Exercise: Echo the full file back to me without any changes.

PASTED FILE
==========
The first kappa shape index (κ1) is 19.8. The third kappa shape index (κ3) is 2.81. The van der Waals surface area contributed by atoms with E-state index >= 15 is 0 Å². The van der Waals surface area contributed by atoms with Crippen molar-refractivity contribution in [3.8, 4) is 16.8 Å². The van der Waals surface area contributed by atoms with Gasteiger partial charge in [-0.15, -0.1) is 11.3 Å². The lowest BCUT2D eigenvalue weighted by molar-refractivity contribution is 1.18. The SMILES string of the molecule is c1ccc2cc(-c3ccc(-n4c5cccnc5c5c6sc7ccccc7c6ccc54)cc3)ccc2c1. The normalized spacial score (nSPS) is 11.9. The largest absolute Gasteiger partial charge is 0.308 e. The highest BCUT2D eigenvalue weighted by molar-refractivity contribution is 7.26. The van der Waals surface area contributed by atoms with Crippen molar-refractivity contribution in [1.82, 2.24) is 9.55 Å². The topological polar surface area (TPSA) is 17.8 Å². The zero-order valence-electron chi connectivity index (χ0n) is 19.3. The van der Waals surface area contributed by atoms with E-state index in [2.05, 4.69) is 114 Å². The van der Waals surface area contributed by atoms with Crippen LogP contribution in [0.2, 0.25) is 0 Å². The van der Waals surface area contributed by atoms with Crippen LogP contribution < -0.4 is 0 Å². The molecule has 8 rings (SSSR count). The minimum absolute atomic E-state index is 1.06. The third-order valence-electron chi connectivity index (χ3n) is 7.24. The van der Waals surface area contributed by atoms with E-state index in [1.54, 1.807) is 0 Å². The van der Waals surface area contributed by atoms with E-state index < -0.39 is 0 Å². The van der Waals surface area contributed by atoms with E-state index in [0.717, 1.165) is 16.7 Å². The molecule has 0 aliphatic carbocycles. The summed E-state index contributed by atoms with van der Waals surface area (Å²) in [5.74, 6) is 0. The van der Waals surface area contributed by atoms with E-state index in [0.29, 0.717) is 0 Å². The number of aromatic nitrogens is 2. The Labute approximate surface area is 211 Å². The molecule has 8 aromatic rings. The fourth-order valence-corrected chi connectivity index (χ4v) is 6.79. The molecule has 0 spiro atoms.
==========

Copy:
The first kappa shape index (κ1) is 19.8. The third kappa shape index (κ3) is 2.81. The van der Waals surface area contributed by atoms with E-state index >= 15 is 0 Å². The van der Waals surface area contributed by atoms with Crippen molar-refractivity contribution in [3.8, 4) is 16.8 Å². The van der Waals surface area contributed by atoms with Gasteiger partial charge in [-0.15, -0.1) is 11.3 Å². The lowest BCUT2D eigenvalue weighted by molar-refractivity contribution is 1.18. The SMILES string of the molecule is c1ccc2cc(-c3ccc(-n4c5cccnc5c5c6sc7ccccc7c6ccc54)cc3)ccc2c1. The normalized spacial score (nSPS) is 11.9. The largest absolute Gasteiger partial charge is 0.308 e. The highest BCUT2D eigenvalue weighted by molar-refractivity contribution is 7.26. The van der Waals surface area contributed by atoms with Crippen molar-refractivity contribution in [1.82, 2.24) is 9.55 Å². The topological polar surface area (TPSA) is 17.8 Å². The zero-order valence-electron chi connectivity index (χ0n) is 19.3. The van der Waals surface area contributed by atoms with E-state index in [2.05, 4.69) is 114 Å². The van der Waals surface area contributed by atoms with Crippen LogP contribution in [0.2, 0.25) is 0 Å². The van der Waals surface area contributed by atoms with Crippen LogP contribution < -0.4 is 0 Å². The molecule has 8 rings (SSSR count). The minimum absolute atomic E-state index is 1.06. The third-order valence-electron chi connectivity index (χ3n) is 7.24. The van der Waals surface area contributed by atoms with E-state index in [1.54, 1.807) is 0 Å². The van der Waals surface area contributed by atoms with E-state index < -0.39 is 0 Å². The van der Waals surface area contributed by atoms with E-state index in [0.717, 1.165) is 16.7 Å². The molecule has 0 aliphatic carbocycles. The summed E-state index contributed by atoms with van der Waals surface area (Å²) in [5.74, 6) is 0. The van der Waals surface area contributed by atoms with E-state index in [0.29, 0.717) is 0 Å². The number of aromatic nitrogens is 2. The Labute approximate surface area is 211 Å². The molecule has 8 aromatic rings. The fourth-order valence-corrected chi connectivity index (χ4v) is 6.79. The molecule has 0 spiro atoms.